Opal’s kaleidoscopic hues have delighted us for centuries! Loved for its spellbinding play-of-color, this October birthstone seems to be a bit magical and mysterious. Get ready to find out where it comes from – and how it forms!
History of the beloved Opal
Bedouins thought opal contained lightning and fell from the sky during thunderstorms. The truth is more down to earth: the October birthstone is found in Australia, Ethiopia, Mexico, Brazil and other locales. Typically, it was created when seasonal rains drenched dry ground. The showers soaked deep into ancient underground rock, carrying dissolved silica (a compound of silicon and oxygen) downward. As the water evaporated over time, it left solid deposits of silica in cracks and between layers of the underground rock. These silica deposits became opal. When light passes through the tiny silica spheres that form opal, it breaks up (diffracts) and produces the familiar kaleidoscopic play-of-color.
Different kinds of Opal
Gemologists love opal because its flashing play-of-color is caused by diffraction of light by the silica spheres, which are stacked like tiny Ping-Pong balls in a box. They also love the endless variety of patterns and colors in opal: No two opals are exactly alike.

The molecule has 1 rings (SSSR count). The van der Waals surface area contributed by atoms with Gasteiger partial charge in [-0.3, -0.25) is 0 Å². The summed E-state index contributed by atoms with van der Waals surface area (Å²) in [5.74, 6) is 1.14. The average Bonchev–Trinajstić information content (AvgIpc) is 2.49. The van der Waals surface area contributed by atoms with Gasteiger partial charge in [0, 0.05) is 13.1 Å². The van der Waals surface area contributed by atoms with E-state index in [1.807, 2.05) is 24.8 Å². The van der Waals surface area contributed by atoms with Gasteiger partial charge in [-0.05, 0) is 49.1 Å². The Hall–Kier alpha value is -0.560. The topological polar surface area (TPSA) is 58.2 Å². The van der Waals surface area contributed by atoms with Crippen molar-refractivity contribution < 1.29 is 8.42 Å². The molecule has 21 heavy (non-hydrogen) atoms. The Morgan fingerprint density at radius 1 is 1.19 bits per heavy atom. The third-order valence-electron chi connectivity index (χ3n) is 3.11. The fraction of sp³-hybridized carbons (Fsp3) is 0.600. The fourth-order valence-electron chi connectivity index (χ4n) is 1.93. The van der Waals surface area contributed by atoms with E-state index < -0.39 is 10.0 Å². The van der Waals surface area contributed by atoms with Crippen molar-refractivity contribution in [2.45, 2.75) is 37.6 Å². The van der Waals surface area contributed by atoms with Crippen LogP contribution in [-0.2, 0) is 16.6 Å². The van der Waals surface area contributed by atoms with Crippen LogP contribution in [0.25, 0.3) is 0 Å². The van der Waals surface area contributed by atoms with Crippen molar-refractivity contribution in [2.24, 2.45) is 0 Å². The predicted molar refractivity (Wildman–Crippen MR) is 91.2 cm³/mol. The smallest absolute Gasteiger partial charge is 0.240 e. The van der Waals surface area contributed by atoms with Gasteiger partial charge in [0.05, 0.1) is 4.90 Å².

Pattern is the arrangement of an opal’s play-of-color. The industry categorizes opal’s play-of-color patterns into three types:
Pinfire – Very small patches or “dots” of color Flash – Large areas of color Harlequin – Large, distinct, usually rectangular patches of color with edges touching each other. The harlequin pattern is extremely rare and considered by many to be the most valuable.
Why the Opal remains so mysterious
How opal forms is still something of a mystery. No single scientific model has been able to account for the many different opal deposits around the world and different opal types.
One model, the weathering model, is the most well known and easily understood. In this model, opal forms in desert areas that have strong seasonal rainfall and rocks rich in silica (a compound of silicon and oxygen), such as volcanic ash and some sedimentary rocks. During winter, heavy rains raise the water table. As rainwater trickles down through the rocks, it carries the silica with it. The silica-rich solution fills fractures and cavities in rocks below the water table. In summer, the desert sun dries the landscape and the water table retreats downward. As the water evaporates, it leaves spheres of silica in place. This process is repeated year after year – for millions of years – until the layers of silica spheres form opal.